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The ABC\'s of Philanthropy
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The ABC\'s of Philanthropy


What is philanthopy? How does it differ from fund raising?

What is philanthopy? How does it differ from fund raising?

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  • 1. The ABC’s of Philanthropy :Overview of Healthcare Philanthropy Presented by George F Maynard, III, FAHP Office of Philanthropy and Partnership
  • 2. Who Gives the Gifts? 2006 CONTRIBUTIONS: $295.02 BILLION BY SOURCE OF CONTRIBUTION Individuals $222.89 75.6% Corporations $12.72 4.3% Foundations $36.50 12.4% Bequests $22.91 7.8% Source: Giving USA Foundation—AAFRC Trust for Philanthropy/ Giving USA 2007
  • 3. Where do Gifts Go? 2006 CONTRIBUTIONS: $295.02 BILLION BY TYPE OF RECIPIENT ORGANIZATION Source: Giving USA Foundation—AAFRC Trust for Philanthropy/ Giving USA 2007
  • 4. Identifying Community Need
    • Role of philanthropy officer today is to marry community need with competencies of GHS and philanthropic partners .
    Not a Fund-Raiser but a Connector Philanthropist GHS Competencies Community Need
  • 5. Sources of Hospital Capital
    • Excess of revenue over expenses (margin)
    • Net income from for-profit enterprises
    • Interest and investment earnings
    • Debt
    • Philanthropy (best return-on-investment)
    • (At a 2.8% operating margin it would take $71,428,571. to generate $2,000,000. to the bottom line.)
  • 6. Uses of Philanthropy
    • Programs and services
    • Education and training
    • Medical research
    • New construction
    • Renovation of existing facilities
    • New and replacement equipment
    • Patient assistance funds
  • 7. The “Case” for Healthcare
    • Improving the health of the “community” served.
    • Keeping up with technology.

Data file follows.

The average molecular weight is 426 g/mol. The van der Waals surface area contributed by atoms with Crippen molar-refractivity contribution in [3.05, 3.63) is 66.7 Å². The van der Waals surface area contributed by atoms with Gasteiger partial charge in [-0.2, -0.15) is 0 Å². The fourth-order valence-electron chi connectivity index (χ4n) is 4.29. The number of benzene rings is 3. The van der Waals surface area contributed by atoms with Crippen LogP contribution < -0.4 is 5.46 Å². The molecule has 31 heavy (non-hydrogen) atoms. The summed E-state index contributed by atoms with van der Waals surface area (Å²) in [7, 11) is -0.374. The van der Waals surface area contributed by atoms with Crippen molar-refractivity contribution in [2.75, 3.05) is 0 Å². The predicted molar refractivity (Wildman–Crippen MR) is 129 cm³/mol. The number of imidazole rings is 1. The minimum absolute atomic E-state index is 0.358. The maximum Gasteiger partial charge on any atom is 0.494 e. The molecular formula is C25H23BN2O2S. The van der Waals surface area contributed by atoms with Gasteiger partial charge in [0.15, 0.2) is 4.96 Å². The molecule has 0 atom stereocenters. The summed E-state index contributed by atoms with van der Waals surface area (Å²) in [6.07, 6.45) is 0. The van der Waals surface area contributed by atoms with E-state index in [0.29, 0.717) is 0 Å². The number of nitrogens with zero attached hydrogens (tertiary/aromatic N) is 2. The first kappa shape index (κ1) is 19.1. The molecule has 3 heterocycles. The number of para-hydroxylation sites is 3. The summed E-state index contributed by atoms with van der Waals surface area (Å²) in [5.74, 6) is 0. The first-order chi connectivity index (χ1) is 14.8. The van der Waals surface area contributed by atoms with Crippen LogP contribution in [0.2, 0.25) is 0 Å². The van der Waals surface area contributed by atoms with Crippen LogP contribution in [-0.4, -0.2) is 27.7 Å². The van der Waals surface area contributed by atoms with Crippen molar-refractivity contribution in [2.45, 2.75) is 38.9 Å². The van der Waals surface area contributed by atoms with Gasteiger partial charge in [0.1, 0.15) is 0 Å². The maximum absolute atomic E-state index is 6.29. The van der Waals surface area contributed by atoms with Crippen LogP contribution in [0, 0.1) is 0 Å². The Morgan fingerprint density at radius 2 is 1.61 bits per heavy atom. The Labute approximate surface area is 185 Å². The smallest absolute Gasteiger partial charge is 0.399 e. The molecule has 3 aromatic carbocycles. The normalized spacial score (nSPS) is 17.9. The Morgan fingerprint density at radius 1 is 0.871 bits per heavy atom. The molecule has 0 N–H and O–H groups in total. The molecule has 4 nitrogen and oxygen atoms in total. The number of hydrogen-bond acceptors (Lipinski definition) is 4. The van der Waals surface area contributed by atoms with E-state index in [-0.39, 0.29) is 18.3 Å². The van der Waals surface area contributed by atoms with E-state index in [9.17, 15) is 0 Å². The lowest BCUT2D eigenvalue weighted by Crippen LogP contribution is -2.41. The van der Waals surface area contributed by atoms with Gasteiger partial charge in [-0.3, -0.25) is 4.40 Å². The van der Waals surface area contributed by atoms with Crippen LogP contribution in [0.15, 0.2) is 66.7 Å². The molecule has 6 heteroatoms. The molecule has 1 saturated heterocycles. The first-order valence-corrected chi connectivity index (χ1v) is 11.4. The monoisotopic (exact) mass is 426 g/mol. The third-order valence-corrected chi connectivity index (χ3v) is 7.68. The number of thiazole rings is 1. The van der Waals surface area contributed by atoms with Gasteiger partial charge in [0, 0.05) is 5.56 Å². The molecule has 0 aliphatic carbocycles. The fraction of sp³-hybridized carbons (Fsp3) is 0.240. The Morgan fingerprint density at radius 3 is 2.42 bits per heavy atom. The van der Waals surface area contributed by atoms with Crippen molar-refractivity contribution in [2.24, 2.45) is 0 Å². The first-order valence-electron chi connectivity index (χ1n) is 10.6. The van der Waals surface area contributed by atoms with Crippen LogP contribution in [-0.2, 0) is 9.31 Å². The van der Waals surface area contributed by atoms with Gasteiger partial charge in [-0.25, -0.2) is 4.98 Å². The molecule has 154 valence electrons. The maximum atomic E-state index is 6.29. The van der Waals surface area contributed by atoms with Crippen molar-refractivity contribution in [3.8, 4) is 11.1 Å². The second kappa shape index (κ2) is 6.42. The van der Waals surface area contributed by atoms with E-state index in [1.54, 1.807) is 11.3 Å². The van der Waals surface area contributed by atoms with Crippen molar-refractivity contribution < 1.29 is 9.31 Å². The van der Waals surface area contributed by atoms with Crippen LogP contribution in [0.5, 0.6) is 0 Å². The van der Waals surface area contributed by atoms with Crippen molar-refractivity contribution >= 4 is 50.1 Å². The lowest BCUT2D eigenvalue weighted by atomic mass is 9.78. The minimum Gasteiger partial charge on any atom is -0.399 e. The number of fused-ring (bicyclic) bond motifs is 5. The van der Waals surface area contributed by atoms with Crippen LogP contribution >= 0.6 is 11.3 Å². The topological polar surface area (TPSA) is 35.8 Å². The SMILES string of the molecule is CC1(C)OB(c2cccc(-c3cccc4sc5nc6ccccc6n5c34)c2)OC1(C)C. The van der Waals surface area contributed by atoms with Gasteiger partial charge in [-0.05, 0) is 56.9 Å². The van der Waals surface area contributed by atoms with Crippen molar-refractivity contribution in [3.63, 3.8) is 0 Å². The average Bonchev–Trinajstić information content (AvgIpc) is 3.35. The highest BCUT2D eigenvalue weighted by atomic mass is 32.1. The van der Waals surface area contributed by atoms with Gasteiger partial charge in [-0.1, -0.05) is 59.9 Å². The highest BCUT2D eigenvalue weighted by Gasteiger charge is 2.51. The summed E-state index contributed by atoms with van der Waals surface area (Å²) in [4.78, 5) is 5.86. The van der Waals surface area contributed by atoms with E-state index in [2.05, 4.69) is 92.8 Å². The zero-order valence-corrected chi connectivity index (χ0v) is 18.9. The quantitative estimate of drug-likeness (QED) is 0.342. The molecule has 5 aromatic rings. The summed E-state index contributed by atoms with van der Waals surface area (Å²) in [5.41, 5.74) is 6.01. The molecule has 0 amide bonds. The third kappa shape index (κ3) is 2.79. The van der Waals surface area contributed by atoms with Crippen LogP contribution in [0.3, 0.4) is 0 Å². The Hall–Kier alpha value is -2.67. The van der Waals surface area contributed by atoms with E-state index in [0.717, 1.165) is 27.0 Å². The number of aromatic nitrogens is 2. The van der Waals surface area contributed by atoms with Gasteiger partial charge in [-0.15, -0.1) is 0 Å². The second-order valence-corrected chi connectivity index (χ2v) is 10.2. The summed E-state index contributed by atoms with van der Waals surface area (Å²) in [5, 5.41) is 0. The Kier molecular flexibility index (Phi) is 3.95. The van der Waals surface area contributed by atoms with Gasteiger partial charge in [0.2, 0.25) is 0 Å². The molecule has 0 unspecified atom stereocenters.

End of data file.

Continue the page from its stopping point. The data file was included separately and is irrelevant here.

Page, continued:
• Quality of care for all patients.
    • Investing in new programs and services.
    • Community partnership.
    • Maintaining quality facilities & equipment.
  • 8. Whose Needs are We Meeting?
    • Community
    • Or
    • GHS
    • Office of Philanthropy
    • or
    • Donor
  • 9. Why People Give
    • They are asked to give
    • They believe in the mission
    • In gratitude to the Greenville Hospital System
    • To make a difference in their community
    • Share a vision for future human needs
    • To meet their own psychological needs
  • 10. The Cycle of Donor Engagement Identification Investment Interest Information Involvement
  • 11. How Do We Maximize Relationships? Donor Hot Buttons (Affinity/Experience) GHS Community Impact & Benefit: Stories Reflecting Work And Reputation GHS Case(s) for Support The Sweet Spot of the Giver ( Time, Talent &Treasure )
  • 12. Who Influences the Donor?
    • Medical/Nursing staff.
    • Board/volunteer.
    • President & CEO
    • Other Philanthropy Officers
    • Chief Philanthropy Officer
    • 2005 Bentz Whaley Flessner
  • 13. Defining Constituencies
    • Definition:
    • Constituent – Someone who has an affinity and/or relationship with GHS. Can be an individual, business, service organization, foundation, etc—but it is always through an individual.
    • Constituency – Group of constituents with similar characteristics who have an affinity and/or relationship with an organization.
  • 14. Pool of Constituents
    • Physicians
    • Trustees
    • Grateful Patient Referrals
    • Foundations
    • Wealth Screening of Patient or other databases
    • Top Annual & Event Donors
    • Volunteers
    • Community Philanthropists
    • Corporations
  • 15. Elements of Philanthropy Program Elements Annual Giving Planned Giving Major / Capital Giving
  • 16. Elements of Philanthropy
    • Donor Pyramid – the Program Areas
    Investment Donor Contact Donor Commitment Donor Growth Annual Giving Volunteer-Led Annual Campaign Special Events, Activities Support Organizations Membership Direct Mail Acquisition / Renewal ePhilanthropy Major Giving Endowment Campaigns Capital Campaigns Major Gifts – Individual Major Gifts – Corporate/Foundation Estate or Planned Giving Bequests Planned Gifts Identification Information Interest Involvement
  • 17. The Case Statement
    • A well defined description of the need for which gifts will be sought.
    • The investment prospectus which defines GHS, its history, its services, its needs, plans and solutions.
    • The primary document which tells why someone should want to give to a worthy cause.